Our data show that with good support, TB control in Karonga District has kept drug resistance levels low, including in recurrent cases. Furthermore, despite an increase in TB incidence following the rise in HIV prevalence, and 60% of the TB cases being HIV-positive, TB incidence levels are now lower than those seen in the early years of the HIV epidemic. 
Our results are in line with national reports from the region which mostly show declining trends in TB incidence in recent years. 
Similar levels of drug resistance were seen in several cross-sectional surveys in the region (Zambia, Uganda and Botswana) in the context of generalised HIV epidemics and standard smear-microscopy based DOTS programmes. 
As in these studies, no evidence was found of an association between drug resistance and HIV status or ART use, although the numbers on ART are small in our study.
The research activities in Karonga District may have improved TB control, but we believe this is largely because we were able to ensure basic activities were carried out correctly rather than because of any high tech or costly interventions. Our system of having staff at peripheral health clinics is a form of enhanced case finding that could be replicated by providing basic training of local staff. Other, population-based, studies at KPS yield very few TB cases, suggesting that our clinic-based case detection is at acceptable levels. The immunological study may have increased case-finding in the hospital, although the proportion of all TB cases that was found on the general ward was similar in the 1997–2007 and 2008–2009 period (12.9% versus 15.7%, p
0.3) It is also likely that a proportion of the cases identified through this sub-study would have been found through regular passive case finding at a later date, albeit more spread out over time.
The culture confirmation for all individuals suspected of having TB, and speciation plus drug sensitivity for all culture-positive cases would have had limited impact on clinical care, due to the very low levels of drug resistance in our region and intensive microscopic and clinical surveillance strategy, and are not essential for achieving the results. As an indication, approximately 5% of smear-negative culture positive cases were commenced on TB treatment after a positive culture report was available (unpublished data), the overwhelming majority having already started TB treatment on clinical suspicion prior to receiving the culture result. Thus, this is unlikely to have had a major impact on TB incidence trends.
Our sputum collecting protocol for TB suspects (three samples over two days, ‘spot-morning-spot’ 
) is labour-intensive and maintained for study reasons. Alternative approaches, such as taking two spot-sputa on the same day, can be effective while reducing the laboratory and health staff workload. Our strategy of following up patients at their household if they failed to return to the clinic was also likely to be an important factor in the overall success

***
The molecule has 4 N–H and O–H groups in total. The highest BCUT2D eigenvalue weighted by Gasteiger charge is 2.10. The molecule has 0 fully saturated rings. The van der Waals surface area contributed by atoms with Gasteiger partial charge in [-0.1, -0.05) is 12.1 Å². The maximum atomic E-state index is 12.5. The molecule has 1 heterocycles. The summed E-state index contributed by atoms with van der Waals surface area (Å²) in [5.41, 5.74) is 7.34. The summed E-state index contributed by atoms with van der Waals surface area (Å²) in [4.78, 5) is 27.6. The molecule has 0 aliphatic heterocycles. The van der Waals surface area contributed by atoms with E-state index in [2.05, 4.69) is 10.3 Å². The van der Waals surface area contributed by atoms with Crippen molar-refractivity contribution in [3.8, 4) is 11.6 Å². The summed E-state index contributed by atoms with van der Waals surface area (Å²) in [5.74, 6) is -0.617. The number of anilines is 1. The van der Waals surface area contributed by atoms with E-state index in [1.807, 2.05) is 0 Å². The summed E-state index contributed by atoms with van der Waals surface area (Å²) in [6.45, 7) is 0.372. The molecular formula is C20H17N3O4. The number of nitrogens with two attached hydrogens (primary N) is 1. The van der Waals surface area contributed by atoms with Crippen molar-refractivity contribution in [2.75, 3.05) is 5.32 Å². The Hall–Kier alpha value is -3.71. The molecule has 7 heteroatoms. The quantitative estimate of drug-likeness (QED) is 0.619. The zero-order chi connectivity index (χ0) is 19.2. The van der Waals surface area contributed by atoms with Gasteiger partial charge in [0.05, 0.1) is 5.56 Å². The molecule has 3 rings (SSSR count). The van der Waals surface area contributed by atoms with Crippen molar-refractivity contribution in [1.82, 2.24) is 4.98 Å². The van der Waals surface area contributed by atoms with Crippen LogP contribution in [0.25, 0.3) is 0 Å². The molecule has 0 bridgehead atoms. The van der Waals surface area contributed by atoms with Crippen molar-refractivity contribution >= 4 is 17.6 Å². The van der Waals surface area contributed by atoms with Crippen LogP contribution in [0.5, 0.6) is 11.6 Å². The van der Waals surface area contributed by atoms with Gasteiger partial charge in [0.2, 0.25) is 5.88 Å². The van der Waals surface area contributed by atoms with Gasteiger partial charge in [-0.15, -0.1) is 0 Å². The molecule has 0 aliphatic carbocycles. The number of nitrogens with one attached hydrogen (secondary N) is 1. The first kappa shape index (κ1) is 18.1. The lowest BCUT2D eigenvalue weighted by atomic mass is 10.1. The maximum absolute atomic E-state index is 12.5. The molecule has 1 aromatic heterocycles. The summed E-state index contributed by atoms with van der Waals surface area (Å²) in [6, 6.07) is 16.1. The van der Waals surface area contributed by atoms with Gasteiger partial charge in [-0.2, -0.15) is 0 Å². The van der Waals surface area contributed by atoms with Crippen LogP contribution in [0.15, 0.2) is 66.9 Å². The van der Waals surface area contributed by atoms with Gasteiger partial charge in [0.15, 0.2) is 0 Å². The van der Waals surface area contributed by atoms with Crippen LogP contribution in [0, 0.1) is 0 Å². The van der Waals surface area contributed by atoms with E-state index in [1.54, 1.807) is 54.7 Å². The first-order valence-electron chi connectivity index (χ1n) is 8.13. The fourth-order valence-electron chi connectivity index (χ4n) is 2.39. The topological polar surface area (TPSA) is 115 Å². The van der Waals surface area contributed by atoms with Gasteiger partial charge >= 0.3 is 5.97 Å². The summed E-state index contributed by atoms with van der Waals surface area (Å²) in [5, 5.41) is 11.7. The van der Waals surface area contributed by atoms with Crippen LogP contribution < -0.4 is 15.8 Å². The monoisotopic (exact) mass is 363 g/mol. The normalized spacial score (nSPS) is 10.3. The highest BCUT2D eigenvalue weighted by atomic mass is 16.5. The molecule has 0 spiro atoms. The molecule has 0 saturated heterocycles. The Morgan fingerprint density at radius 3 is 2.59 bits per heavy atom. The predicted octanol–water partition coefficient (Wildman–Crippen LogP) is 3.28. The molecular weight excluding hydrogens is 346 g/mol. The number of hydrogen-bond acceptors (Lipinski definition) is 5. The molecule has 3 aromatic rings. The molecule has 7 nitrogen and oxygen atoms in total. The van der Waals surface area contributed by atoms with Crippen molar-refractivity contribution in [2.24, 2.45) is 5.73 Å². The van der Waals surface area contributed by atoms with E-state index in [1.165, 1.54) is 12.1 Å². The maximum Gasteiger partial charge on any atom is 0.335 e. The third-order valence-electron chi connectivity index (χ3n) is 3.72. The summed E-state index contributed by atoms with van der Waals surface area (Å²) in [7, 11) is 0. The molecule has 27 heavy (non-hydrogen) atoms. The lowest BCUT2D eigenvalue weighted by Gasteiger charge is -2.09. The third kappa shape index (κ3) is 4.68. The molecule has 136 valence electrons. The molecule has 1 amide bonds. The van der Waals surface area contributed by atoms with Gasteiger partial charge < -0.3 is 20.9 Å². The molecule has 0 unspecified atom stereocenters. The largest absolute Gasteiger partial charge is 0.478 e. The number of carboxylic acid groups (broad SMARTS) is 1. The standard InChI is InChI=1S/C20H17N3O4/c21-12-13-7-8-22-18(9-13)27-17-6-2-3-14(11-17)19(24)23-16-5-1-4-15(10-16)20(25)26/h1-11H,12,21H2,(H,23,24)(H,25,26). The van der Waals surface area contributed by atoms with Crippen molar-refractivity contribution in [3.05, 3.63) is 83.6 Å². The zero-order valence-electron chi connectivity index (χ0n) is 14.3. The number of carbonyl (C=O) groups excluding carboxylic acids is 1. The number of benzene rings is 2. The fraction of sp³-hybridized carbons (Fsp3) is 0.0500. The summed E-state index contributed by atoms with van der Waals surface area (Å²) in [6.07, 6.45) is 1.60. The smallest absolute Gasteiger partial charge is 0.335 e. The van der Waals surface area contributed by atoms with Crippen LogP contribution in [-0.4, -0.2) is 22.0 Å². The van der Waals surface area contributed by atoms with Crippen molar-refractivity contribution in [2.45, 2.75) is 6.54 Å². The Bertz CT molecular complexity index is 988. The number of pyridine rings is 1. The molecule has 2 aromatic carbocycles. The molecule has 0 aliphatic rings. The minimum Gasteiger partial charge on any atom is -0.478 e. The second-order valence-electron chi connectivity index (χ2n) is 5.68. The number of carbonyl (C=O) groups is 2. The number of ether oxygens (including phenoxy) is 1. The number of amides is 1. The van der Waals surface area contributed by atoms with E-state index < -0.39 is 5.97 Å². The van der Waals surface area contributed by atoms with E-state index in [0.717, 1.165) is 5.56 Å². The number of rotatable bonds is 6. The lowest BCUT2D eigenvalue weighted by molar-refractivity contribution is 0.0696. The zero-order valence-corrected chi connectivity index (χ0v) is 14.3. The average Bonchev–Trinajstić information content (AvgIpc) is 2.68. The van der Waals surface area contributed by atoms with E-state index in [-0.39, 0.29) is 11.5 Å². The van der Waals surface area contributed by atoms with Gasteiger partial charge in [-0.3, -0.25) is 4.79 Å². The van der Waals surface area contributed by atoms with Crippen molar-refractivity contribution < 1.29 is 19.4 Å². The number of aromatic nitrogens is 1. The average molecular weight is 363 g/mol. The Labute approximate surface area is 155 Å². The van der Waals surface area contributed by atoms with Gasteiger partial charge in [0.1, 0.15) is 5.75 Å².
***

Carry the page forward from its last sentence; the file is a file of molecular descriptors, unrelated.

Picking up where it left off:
Throughout, we have used treatment as determined by the NTP. In the earlier years we supported treatment, but there has been no rise in resistance or incidence following the transfer of treatment services back to the NTP. Rifampicin has been in use in the intensive phase throughout and has been part of the continuation phase since 2007, but initial MDR rates have remained low, suggesting continued absence of onward MDR transmission. The proportion of episodes with resistance was similar in clustered and unclustered strains, suggesting no overall effects on transmissibility. It will be important to continue to monitor rifampicin resistance now that it is used throughout treatment, increasing selective pressure.
These data provide a comprehensive picture of TB control in a challenging setting. The reduction in incidence occurred at a time when HIV prevalence appeared to be stable 
and before widespread use of ART. Although it could be explained by lower case detection, there is no evidence for this. Restricting the analysis to smear positive cases, for whom procedures were similar over time, should minimize this potential bias.
In Karonga District, the decline in TB incidence seems to have halted. The reasons for this are unclear. It is not explained by the extra cases identified through screening on the general wards. To bring incidence down further, more intensive screening may be needed, in high risk populations (e.g. ART clinics) or in the community. Such studies are underway in Karonga District.
Conclusion and Recommendations
Our results re-emphasize the need for doing the ‘simple things’ well. Improving TB control should include strengthening the existing, sputum smear based DOTS infrastructure, as well as support of ART programmes, which remain the cornerstones of cost-effective, equitable and sustainable TB control in many resource-limited settings. This applies in particular for peripheral rural areas, where drug resistance levels are probably low. For these areas, low-tech and low-cost improvements to TB care would be appropriate.